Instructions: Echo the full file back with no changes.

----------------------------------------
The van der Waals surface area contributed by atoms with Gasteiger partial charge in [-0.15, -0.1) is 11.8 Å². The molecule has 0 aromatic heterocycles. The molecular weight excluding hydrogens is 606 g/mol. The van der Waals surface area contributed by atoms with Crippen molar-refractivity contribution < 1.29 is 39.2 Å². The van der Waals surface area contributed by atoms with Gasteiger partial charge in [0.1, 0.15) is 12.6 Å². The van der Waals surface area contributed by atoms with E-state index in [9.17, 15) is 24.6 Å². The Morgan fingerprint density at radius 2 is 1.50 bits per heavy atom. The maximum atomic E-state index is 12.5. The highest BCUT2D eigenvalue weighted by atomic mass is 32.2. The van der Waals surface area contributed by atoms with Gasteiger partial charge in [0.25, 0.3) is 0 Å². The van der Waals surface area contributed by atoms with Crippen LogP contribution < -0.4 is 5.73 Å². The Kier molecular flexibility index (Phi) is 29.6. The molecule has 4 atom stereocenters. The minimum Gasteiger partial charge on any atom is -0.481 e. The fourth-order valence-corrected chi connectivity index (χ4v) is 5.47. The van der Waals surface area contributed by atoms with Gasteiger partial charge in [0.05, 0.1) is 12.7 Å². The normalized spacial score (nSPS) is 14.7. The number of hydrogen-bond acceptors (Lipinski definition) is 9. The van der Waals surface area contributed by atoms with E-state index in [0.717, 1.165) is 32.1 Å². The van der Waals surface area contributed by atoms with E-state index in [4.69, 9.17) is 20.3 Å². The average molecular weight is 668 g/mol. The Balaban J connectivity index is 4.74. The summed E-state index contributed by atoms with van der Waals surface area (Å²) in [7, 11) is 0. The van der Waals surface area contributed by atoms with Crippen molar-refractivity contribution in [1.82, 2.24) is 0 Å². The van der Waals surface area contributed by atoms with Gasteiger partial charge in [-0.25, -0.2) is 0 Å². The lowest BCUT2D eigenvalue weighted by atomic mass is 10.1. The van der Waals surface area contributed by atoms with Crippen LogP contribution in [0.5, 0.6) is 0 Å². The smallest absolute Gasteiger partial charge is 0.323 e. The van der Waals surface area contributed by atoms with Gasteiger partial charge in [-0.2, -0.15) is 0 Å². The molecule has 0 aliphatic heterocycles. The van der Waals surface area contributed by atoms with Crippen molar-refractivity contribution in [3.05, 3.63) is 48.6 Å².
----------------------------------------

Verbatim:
The van der Waals surface area contributed by atoms with Gasteiger partial charge in [-0.15, -0.1) is 11.8 Å². The molecule has 0 aromatic heterocycles. The molecular weight excluding hydrogens is 606 g/mol. The van der Waals surface area contributed by atoms with Crippen molar-refractivity contribution < 1.29 is 39.2 Å². The van der Waals surface area contributed by atoms with Gasteiger partial charge in [0.1, 0.15) is 12.6 Å². The van der Waals surface area contributed by atoms with E-state index in [9.17, 15) is 24.6 Å². The Morgan fingerprint density at radius 2 is 1.50 bits per heavy atom. The maximum atomic E-state index is 12.5. The highest BCUT2D eigenvalue weighted by atomic mass is 32.2. The van der Waals surface area contributed by atoms with Gasteiger partial charge in [0.25, 0.3) is 0 Å². The van der Waals surface area contributed by atoms with Crippen LogP contribution < -0.4 is 5.73 Å². The Kier molecular flexibility index (Phi) is 29.6. The molecule has 4 atom stereocenters. The minimum Gasteiger partial charge on any atom is -0.481 e. The fourth-order valence-corrected chi connectivity index (χ4v) is 5.47. The van der Waals surface area contributed by atoms with Gasteiger partial charge in [0.05, 0.1) is 12.7 Å². The normalized spacial score (nSPS) is 14.7. The number of hydrogen-bond acceptors (Lipinski definition) is 9. The van der Waals surface area contributed by atoms with E-state index in [0.717, 1.165) is 32.1 Å². The van der Waals surface area contributed by atoms with E-state index in [4.69, 9.17) is 20.3 Å². The average molecular weight is 668 g/mol. The Balaban J connectivity index is 4.74. The summed E-state index contributed by atoms with van der Waals surface area (Å²) in [7, 11) is 0. The van der Waals surface area contributed by atoms with Crippen molar-refractivity contribution in [1.82, 2.24) is 0 Å². The van der Waals surface area contributed by atoms with Gasteiger partial charge in [-0.25, -0.2) is 0 Å². The lowest BCUT2D eigenvalue weighted by atomic mass is 10.1. The van der Waals surface area contributed by atoms with Crippen LogP contribution in [0.5, 0.6) is 0 Å². The smallest absolute Gasteiger partial charge is 0.323 e. The van der Waals surface area contributed by atoms with Gasteiger partial charge in [-0.2, -0.15) is 0 Å². The molecule has 0 aliphatic heterocycles. The van der Waals surface area contributed by atoms with Crippen molar-refractivity contribution in [3.05, 3.63) is 48.6 Å².